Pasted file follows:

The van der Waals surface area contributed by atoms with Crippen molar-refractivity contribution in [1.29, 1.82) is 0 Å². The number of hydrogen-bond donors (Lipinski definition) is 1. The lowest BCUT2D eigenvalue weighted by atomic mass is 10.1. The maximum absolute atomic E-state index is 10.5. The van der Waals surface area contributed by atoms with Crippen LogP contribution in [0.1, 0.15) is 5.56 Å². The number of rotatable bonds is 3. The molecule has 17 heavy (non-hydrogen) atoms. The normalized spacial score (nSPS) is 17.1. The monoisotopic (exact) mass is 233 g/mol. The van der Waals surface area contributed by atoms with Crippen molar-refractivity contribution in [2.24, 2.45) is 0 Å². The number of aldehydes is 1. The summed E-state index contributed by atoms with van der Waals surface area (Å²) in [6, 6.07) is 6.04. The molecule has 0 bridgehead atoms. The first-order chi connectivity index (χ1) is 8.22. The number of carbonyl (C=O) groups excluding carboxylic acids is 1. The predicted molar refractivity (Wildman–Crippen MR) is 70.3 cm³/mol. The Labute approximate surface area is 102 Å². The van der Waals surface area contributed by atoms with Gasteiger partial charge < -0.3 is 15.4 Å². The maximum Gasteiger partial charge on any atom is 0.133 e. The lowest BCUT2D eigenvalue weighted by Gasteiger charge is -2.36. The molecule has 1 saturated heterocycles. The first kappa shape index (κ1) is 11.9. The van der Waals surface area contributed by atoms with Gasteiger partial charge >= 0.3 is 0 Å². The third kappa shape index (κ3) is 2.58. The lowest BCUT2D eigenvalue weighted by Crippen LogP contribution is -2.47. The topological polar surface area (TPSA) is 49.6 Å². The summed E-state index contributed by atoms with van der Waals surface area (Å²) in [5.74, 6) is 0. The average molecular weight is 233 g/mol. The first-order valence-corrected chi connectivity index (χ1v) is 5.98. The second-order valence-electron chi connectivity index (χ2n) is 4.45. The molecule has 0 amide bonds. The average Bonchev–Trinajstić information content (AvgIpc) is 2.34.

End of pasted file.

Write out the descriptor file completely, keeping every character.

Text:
The van der Waals surface area contributed by atoms with Crippen molar-refractivity contribution in [1.29, 1.82) is 0 Å². The number of hydrogen-bond donors (Lipinski definition) is 1. The lowest BCUT2D eigenvalue weighted by atomic mass is 10.1. The maximum absolute atomic E-state index is 10.5. The van der Waals surface area contributed by atoms with Crippen LogP contribution in [0.1, 0.15) is 5.56 Å². The number of rotatable bonds is 3. The molecule has 17 heavy (non-hydrogen) atoms. The normalized spacial score (nSPS) is 17.1. The monoisotopic (exact) mass is 233 g/mol. The van der Waals surface area contributed by atoms with Crippen molar-refractivity contribution in [2.24, 2.45) is 0 Å². The number of aldehydes is 1. The summed E-state index contributed by atoms with van der Waals surface area (Å²) in [6, 6.07) is 6.04. The molecule has 0 bridgehead atoms. The first-order chi connectivity index (χ1) is 8.22. The number of carbonyl (C=O) groups excluding carboxylic acids is 1. The predicted molar refractivity (Wildman–Crippen MR) is 70.3 cm³/mol. The Labute approximate surface area is 102 Å². The van der Waals surface area contributed by atoms with Gasteiger partial charge < -0.3 is 15.4 Å². The maximum Gasteiger partial charge on any atom is 0.133 e. The lowest BCUT2D eigenvalue weighted by Gasteiger charge is -2.36. The molecule has 1 saturated heterocycles. The first kappa shape index (κ1) is 11.9. The van der Waals surface area contributed by atoms with Gasteiger partial charge >= 0.3 is 0 Å². The third kappa shape index (κ3) is 2.58. The lowest BCUT2D eigenvalue weighted by Crippen LogP contribution is -2.47. The topological polar surface area (TPSA) is 49.6 Å². The summed E-state index contributed by atoms with van der Waals surface area (Å²) in [5.74, 6) is 0. The average molecular weight is 233 g/mol. The first-order valence-corrected chi connectivity index (χ1v) is 5.98. The second-order valence-electron chi connectivity index (χ2n) is 4.45. The molecule has 0 amide bonds. The average Bonchev–Trinajstić information content (AvgIpc) is 2.34.